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2 trades between Calgary and Vancouver have defined each team’s season

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Photo credit:Sergei Belski-USA TODAY Sports
Ryan Pike
20 days ago
When the 2023-24 season started, many fans of the Calgary Flames had a level of anxiety regarding the many pending unrestricted free agents on the team. More specifically, those fans were anxious of the possibility of doubling down on a team that hadn’t made the playoffs consistently – let alone made much noise once they got in.
This is the context in which many fans rejoiced when the Flames made a pair of key mid-season trades with their bitter rivals, the Vancouver Canucks.
In a few ways, those trades have defined each club’s season: a “damn the torpedoes, full speed ahead!” mindset for the Canucks and a “stick to the plan” strategic sell-off for the Flames.
The Zadorov trade was the first move made in-season by first-year Flames general manager Craig Conroy, coming nearly three weeks after Zadorov’s agent, Dan Milstein, made social media comments following a Flames game in Toronto that contributed to rumours and media attention regarding Zadorov’s future in Calgary.
The scuttlebutt from the league’s media insiders was that the Flames were set on moving Zadorov when they felt it was the right time. On Nov. 30, they finally pulled the trigger, moving Zadorov to the Canucks in exchange for a 2026 third-round pick and a conditional 2024 fifth-round pick. (That fifth-round selection was subsequently flipped before the trade deadline to San Jose for blueliner Nikita Okhotiuk.)
Zadorov has maintained his scoring pace with the Canucks, with his 12 points in 43 Vancouver outings matching well with his six points in 12 Calgary games. Moving Zadorov and not taking back an NHL player in the deal gave the Flames salary cap flexibility, which eventually allowed them to activate Oliver Kylington from their long-term injury reserve two months later without losing a player off their roster. In the interim period, the Flames were able to give some younger players some NHL experience. It’s yet to be seen what Okhotiuk will become in the Flames system, but at the very least his acquisition has given the Flames some defensive depth.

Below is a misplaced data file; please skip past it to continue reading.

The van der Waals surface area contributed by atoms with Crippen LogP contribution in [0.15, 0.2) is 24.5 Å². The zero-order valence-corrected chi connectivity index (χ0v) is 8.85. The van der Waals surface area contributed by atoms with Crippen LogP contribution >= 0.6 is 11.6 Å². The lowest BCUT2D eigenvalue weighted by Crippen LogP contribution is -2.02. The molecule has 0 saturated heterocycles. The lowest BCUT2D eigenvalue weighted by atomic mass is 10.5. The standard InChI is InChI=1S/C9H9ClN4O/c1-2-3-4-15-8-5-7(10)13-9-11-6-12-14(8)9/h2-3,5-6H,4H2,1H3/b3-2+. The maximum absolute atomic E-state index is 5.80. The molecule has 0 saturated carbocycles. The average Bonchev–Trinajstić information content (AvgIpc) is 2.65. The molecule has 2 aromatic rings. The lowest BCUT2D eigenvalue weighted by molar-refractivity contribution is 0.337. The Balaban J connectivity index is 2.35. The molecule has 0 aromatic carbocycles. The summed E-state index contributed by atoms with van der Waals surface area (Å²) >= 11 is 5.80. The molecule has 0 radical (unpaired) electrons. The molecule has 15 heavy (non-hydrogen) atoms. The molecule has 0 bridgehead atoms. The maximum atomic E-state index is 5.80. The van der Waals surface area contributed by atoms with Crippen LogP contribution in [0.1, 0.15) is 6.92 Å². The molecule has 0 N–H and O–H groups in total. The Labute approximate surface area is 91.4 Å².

On Jan. 31, during the NHL’s All-Star break, the Flames made their second swap with the Canucks of the season, sending forward Elias Lindholm to Vancouver in exchange for a 2024 first-round pick, a conditional 2024 fourth-round pick, forward Andrei Kuzmenko, and defensive prospects Hunter Brzustewicz and Joni Jurmo.
Both Lindholm and Kuzmenko have experienced growing pains in their new homes. Lindholm has eight points over 21 games, playing primarily on Vancouver’s third line, after 32 points in 49 games in Calgary. Kuzmenko has missed time due to illness and injury and posted eight points in 15 games, keeping roughly on pace with his 21 points in 43 games in Vancouver. The Flames recently signed Brzustewicz to an entry-level deal, as well, and he’s in the midst of a very impressive season with the Ontario Hockey League’s Kitchener Rangers.
Of course, the regular season isn’t how the trades will be judged by either club. For the Canucks, the moves were all about the post-season. Sure, they sent out two picks, a struggling roster player and four draft picks for two players that could walk as free agents in a few months. But if they walk after a long playoff run, they’ll likely be deemed successes in Vancouver.
Similarly, in Calgary, it’s all about the futures. If Brzustewicz can turn into a good pro over the next few seasons and they utilize their three remaining draft picks from the trades to acquire high-end young players that can help the team on the other end of its retooling process, the two swaps will be given thumbs-ups from Flames brass.
On either side of the Rockies, though, the trades seemed to be what each team needed to be doing – and what each fanbase had been clamouring for. A strong Canucks team bet on itself by adding players for the here and now, while a middling Flames team decided to bet on its future by moving players for picks and prospects.
Sometimes trades work out for both teams and, at first blush, it seems quite probable that both clubs will look back on this season’s pair of trades positively in years to come.
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